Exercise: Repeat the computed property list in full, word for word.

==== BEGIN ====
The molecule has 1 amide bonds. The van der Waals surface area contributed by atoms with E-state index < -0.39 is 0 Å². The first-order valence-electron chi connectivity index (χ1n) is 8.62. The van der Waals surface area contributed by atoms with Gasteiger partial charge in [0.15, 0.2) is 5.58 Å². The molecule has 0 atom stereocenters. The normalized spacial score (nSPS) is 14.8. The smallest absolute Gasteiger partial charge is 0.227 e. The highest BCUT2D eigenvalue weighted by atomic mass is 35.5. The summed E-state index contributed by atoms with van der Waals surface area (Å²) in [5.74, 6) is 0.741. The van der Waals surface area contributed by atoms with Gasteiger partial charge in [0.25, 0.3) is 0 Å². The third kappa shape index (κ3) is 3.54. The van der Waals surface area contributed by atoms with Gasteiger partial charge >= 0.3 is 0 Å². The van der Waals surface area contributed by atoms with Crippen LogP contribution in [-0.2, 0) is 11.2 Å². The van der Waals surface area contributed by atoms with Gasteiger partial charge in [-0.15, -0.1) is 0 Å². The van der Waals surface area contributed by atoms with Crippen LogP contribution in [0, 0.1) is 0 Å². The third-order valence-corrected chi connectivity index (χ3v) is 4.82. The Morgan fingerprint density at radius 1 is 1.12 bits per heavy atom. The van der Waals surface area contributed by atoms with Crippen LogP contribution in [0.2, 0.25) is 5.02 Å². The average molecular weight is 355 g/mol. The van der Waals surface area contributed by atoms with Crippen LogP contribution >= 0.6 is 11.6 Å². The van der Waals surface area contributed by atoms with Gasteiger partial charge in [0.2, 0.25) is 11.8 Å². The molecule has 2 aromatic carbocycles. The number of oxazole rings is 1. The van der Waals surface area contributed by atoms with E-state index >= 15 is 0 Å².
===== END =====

The molecule has 1 amide bonds. The van der Waals surface area contributed by atoms with E-state index < -0.39 is 0 Å². The first-order valence-electron chi connectivity index (χ1n) is 8.62. The van der Waals surface area contributed by atoms with Gasteiger partial charge in [0.15, 0.2) is 5.58 Å². The molecule has 0 atom stereocenters. The normalized spacial score (nSPS) is 14.8. The smallest absolute Gasteiger partial charge is 0.227 e. The highest BCUT2D eigenvalue weighted by atomic mass is 35.5. The summed E-state index contributed by atoms with van der Waals surface area (Å²) in [5.74, 6) is 0.741. The van der Waals surface area contributed by atoms with Gasteiger partial charge in [0.25, 0.3) is 0 Å². The third kappa shape index (κ3) is 3.54. The van der Waals surface area contributed by atoms with Gasteiger partial charge >= 0.3 is 0 Å². The van der Waals surface area contributed by atoms with Crippen LogP contribution in [-0.2, 0) is 11.2 Å². The van der Waals surface area contributed by atoms with Gasteiger partial charge in [-0.15, -0.1) is 0 Å². The van der Waals surface area contributed by atoms with Crippen LogP contribution in [0, 0.1) is 0 Å². The third-order valence-corrected chi connectivity index (χ3v) is 4.82. The Morgan fingerprint density at radius 1 is 1.12 bits per heavy atom. The van der Waals surface area contributed by atoms with Crippen LogP contribution in [0.2, 0.25) is 5.02 Å². The average molecular weight is 355 g/mol. The van der Waals surface area contributed by atoms with Crippen LogP contribution >= 0.6 is 11.6 Å². The van der Waals surface area contributed by atoms with Gasteiger partial charge in [0.2, 0.25) is 11.8 Å². The molecule has 2 aromatic carbocycles. The number of oxazole rings is 1. The van der Waals surface area contributed by atoms with E-state index >= 15 is 0 Å².